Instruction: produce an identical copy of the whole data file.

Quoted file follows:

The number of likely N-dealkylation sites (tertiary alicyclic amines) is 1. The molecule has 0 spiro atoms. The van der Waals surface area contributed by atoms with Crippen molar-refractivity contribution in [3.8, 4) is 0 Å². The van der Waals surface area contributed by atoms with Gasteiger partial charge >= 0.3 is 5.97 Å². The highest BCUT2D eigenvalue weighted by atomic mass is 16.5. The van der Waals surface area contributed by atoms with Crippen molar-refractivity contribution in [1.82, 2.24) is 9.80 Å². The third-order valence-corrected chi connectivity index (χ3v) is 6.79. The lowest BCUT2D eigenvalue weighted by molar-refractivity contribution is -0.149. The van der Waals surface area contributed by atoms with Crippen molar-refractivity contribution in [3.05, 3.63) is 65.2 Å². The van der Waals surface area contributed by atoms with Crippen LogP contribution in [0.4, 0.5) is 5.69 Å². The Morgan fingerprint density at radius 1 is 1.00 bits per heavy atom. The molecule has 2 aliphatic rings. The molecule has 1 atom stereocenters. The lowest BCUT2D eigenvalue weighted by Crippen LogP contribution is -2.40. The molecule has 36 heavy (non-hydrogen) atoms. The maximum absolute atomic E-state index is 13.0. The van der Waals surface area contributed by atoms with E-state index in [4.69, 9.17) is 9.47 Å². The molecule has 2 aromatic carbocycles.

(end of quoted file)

The number of likely N-dealkylation sites (tertiary alicyclic amines) is 1. The molecule has 0 spiro atoms. The van der Waals surface area contributed by atoms with Crippen molar-refractivity contribution in [3.8, 4) is 0 Å². The van der Waals surface area contributed by atoms with Gasteiger partial charge >= 0.3 is 5.97 Å². The highest BCUT2D eigenvalue weighted by atomic mass is 16.5. The van der Waals surface area contributed by atoms with Crippen molar-refractivity contribution in [1.82, 2.24) is 9.80 Å². The third-order valence-corrected chi connectivity index (χ3v) is 6.79. The lowest BCUT2D eigenvalue weighted by molar-refractivity contribution is -0.149. The van der Waals surface area contributed by atoms with Crippen molar-refractivity contribution in [3.05, 3.63) is 65.2 Å². The van der Waals surface area contributed by atoms with Crippen LogP contribution in [0.4, 0.5) is 5.69 Å². The Morgan fingerprint density at radius 1 is 1.00 bits per heavy atom. The molecule has 2 aliphatic rings. The molecule has 1 atom stereocenters. The lowest BCUT2D eigenvalue weighted by Crippen LogP contribution is -2.40. The molecule has 36 heavy (non-hydrogen) atoms. The maximum absolute atomic E-state index is 13.0. The van der Waals surface area contributed by atoms with E-state index in [4.69, 9.17) is 9.47 Å². The molecule has 2 aromatic carbocycles.